Design Responsible Engineer
Years with GM:
Other experience: 18 years as an Engine Structural Analysis Engineer
What LS3 part(s) are you responsible for? Crank, bearings, damper, flexplate, engine balancer
What LS7 and LS9 parts are you responsible for? Same
What other Corvette parts have you been involved with in the past? All Gen III and IV rotating cranktrain components (crank, bearings, damper, flexplate, and flywheel).
Why do you think your LS3 part is the most important part on the engine? The crank is the main component that takes the unnatural reciprocating events and transfers them into rotational power. The design has to be robust enough to handle all the punishment that eight power cells (piston, pin, and rod), working to create 430 hp, can throw at it under a multitude of speeds and conditions.
What is a focus area you watch when designing the LS3 part, especially knowing it is for a Corvette engine?
Crank structural integrity is foremost. There was an additional focus on fatigue strength enhancements to meet durability requirements, since the LS3 is the most demanding application for the iron crank. This strength is created by inducing compressive residual stresses in the undercuts (the area where the journals meet the side of the crank throws) with rolling loads in the range of 6,000-7,000 newtons. This process significantly improves the fatigue strength in the critical sections of the main and rod journals.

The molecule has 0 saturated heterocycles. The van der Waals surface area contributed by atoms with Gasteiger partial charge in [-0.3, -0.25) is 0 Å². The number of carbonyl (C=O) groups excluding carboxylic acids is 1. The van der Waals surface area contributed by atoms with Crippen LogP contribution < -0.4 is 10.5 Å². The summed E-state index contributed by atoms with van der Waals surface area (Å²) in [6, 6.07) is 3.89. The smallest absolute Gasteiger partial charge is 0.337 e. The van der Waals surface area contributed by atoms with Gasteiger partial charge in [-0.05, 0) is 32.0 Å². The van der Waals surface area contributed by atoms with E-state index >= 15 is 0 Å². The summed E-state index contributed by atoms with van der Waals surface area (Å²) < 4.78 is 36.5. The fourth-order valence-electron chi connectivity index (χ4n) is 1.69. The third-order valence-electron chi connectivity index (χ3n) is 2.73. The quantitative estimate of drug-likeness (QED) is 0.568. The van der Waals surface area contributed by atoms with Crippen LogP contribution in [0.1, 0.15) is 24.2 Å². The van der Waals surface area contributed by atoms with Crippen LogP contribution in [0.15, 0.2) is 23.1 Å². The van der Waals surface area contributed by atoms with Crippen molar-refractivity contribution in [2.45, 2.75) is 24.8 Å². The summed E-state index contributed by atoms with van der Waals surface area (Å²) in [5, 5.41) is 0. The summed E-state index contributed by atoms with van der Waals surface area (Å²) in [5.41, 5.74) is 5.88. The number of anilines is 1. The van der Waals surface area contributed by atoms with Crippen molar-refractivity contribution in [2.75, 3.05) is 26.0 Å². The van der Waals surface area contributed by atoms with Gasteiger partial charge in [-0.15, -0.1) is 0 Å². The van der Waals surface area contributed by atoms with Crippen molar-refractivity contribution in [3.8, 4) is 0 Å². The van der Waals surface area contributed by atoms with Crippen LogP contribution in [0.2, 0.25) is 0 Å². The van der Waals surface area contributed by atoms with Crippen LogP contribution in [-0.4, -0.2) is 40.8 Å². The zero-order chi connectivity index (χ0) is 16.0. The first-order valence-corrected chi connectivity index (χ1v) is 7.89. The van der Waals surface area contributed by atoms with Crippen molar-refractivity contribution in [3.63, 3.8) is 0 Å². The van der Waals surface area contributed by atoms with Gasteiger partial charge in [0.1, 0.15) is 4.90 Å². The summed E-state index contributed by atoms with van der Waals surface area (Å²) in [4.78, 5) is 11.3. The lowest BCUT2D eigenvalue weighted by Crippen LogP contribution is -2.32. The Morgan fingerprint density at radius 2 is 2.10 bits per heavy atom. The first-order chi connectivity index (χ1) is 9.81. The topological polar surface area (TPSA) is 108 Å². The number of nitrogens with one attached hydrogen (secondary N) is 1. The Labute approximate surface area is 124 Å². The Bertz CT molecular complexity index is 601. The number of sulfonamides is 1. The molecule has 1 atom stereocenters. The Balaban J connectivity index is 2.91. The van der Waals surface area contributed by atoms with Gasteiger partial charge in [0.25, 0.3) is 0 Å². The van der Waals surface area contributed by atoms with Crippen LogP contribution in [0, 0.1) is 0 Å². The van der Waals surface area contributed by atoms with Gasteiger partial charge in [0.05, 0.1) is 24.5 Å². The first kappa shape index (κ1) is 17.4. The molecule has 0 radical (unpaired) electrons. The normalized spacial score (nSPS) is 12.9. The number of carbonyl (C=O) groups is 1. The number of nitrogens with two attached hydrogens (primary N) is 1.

For the LS3 dry-sump application, a steel crank is used and is actually machined from the LS9 forging. It is also an undercut and rolled design, and can handle anything you can throw at it in the Grand Sport.
What are the current trends with your LS3 part? Where is it going? The latest focus has been on robustness enhancements in the journal-bearing system. We're always looking at improved bearing materials and coatings to provide an added level of protection against extreme operating conditions.
Compare your part to aftermarket parts of the same item. What makes yours better? The LS3 cranktrain has a significant amount of analytical input guiding the design. We have many requirements with regards to torsional response, bearing loads, oil-film thickness, bending deflections, mass, and strength. While the aftermarket may enhance a certain aspect, we use the analytical tools to design a crank that meets all the requirements for a better overall engine package.
Do you own a Corvette, a classic car, or have a related hobby? My interest has been airplanes since I was a kid, so I have more wrench time on airplane engines than car engines. I have a TCM IO-520L, which is a 520ci Opposed Six that produces 300 hp at 2,850 rpm. It's in a six-place Cessna 210M that we use like the family Suburban.